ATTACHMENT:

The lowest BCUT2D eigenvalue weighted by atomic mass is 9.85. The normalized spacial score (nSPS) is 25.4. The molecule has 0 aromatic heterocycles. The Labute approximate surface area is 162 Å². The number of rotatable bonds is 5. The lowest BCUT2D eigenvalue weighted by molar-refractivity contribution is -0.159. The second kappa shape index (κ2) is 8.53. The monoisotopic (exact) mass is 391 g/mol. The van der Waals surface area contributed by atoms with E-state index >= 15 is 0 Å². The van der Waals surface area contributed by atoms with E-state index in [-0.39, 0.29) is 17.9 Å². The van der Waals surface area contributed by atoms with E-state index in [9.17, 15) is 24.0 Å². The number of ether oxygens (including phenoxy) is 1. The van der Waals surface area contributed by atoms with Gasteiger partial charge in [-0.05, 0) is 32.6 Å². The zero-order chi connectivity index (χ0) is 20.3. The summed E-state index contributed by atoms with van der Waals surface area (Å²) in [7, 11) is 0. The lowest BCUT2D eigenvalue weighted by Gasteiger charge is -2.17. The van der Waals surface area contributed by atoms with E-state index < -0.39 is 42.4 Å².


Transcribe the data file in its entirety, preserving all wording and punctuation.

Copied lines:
The lowest BCUT2D eigenvalue weighted by atomic mass is 9.85. The normalized spacial score (nSPS) is 25.4. The molecule has 0 aromatic heterocycles. The Labute approximate surface area is 162 Å². The number of rotatable bonds is 5. The lowest BCUT2D eigenvalue weighted by molar-refractivity contribution is -0.159. The second kappa shape index (κ2) is 8.53. The monoisotopic (exact) mass is 391 g/mol. The van der Waals surface area contributed by atoms with E-state index >= 15 is 0 Å². The van der Waals surface area contributed by atoms with E-state index in [-0.39, 0.29) is 17.9 Å². The van der Waals surface area contributed by atoms with E-state index in [9.17, 15) is 24.0 Å². The number of ether oxygens (including phenoxy) is 1. The van der Waals surface area contributed by atoms with Gasteiger partial charge in [-0.05, 0) is 32.6 Å². The zero-order chi connectivity index (χ0) is 20.3. The summed E-state index contributed by atoms with van der Waals surface area (Å²) in [7, 11) is 0. The lowest BCUT2D eigenvalue weighted by Gasteiger charge is -2.17. The van der Waals surface area contributed by atoms with E-state index < -0.39 is 42.4 Å².